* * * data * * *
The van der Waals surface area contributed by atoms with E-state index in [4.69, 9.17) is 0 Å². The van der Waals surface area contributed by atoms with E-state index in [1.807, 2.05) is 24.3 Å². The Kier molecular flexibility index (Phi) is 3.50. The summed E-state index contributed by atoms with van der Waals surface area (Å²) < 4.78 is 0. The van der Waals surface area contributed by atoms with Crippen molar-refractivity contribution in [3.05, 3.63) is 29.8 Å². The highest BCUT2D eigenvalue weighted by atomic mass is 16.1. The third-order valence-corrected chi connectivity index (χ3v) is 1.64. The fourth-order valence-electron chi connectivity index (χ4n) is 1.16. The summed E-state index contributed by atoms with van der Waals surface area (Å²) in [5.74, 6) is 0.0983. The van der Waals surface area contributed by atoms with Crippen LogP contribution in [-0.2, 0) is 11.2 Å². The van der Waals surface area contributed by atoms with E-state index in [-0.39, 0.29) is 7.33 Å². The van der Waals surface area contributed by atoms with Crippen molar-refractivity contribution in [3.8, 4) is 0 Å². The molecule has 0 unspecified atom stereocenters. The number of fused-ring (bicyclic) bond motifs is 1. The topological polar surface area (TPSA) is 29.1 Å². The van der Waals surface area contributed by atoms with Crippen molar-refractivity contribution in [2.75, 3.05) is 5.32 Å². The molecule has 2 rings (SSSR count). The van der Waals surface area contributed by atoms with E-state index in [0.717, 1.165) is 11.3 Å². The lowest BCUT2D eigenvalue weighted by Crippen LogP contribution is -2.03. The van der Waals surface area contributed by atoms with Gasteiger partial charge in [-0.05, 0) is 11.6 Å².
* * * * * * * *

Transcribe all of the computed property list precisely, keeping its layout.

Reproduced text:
The van der Waals surface area contributed by atoms with E-state index in [4.69, 9.17) is 0 Å². The van der Waals surface area contributed by atoms with E-state index in [1.807, 2.05) is 24.3 Å². The Kier molecular flexibility index (Phi) is 3.50. The summed E-state index contributed by atoms with van der Waals surface area (Å²) < 4.78 is 0. The van der Waals surface area contributed by atoms with Crippen molar-refractivity contribution in [3.05, 3.63) is 29.8 Å². The highest BCUT2D eigenvalue weighted by atomic mass is 16.1. The third-order valence-corrected chi connectivity index (χ3v) is 1.64. The fourth-order valence-electron chi connectivity index (χ4n) is 1.16. The summed E-state index contributed by atoms with van der Waals surface area (Å²) in [5.74, 6) is 0.0983. The van der Waals surface area contributed by atoms with Crippen LogP contribution in [-0.2, 0) is 11.2 Å². The van der Waals surface area contributed by atoms with E-state index in [-0.39, 0.29) is 7.33 Å². The van der Waals surface area contributed by atoms with Crippen molar-refractivity contribution in [3.8, 4) is 0 Å². The molecule has 0 unspecified atom stereocenters. The number of fused-ring (bicyclic) bond motifs is 1. The topological polar surface area (TPSA) is 29.1 Å². The van der Waals surface area contributed by atoms with Crippen molar-refractivity contribution in [2.75, 3.05) is 5.32 Å². The molecule has 2 rings (SSSR count). The van der Waals surface area contributed by atoms with E-state index in [0.717, 1.165) is 11.3 Å². The lowest BCUT2D eigenvalue weighted by Crippen LogP contribution is -2.03. The van der Waals surface area contributed by atoms with Gasteiger partial charge in [-0.05, 0) is 11.6 Å².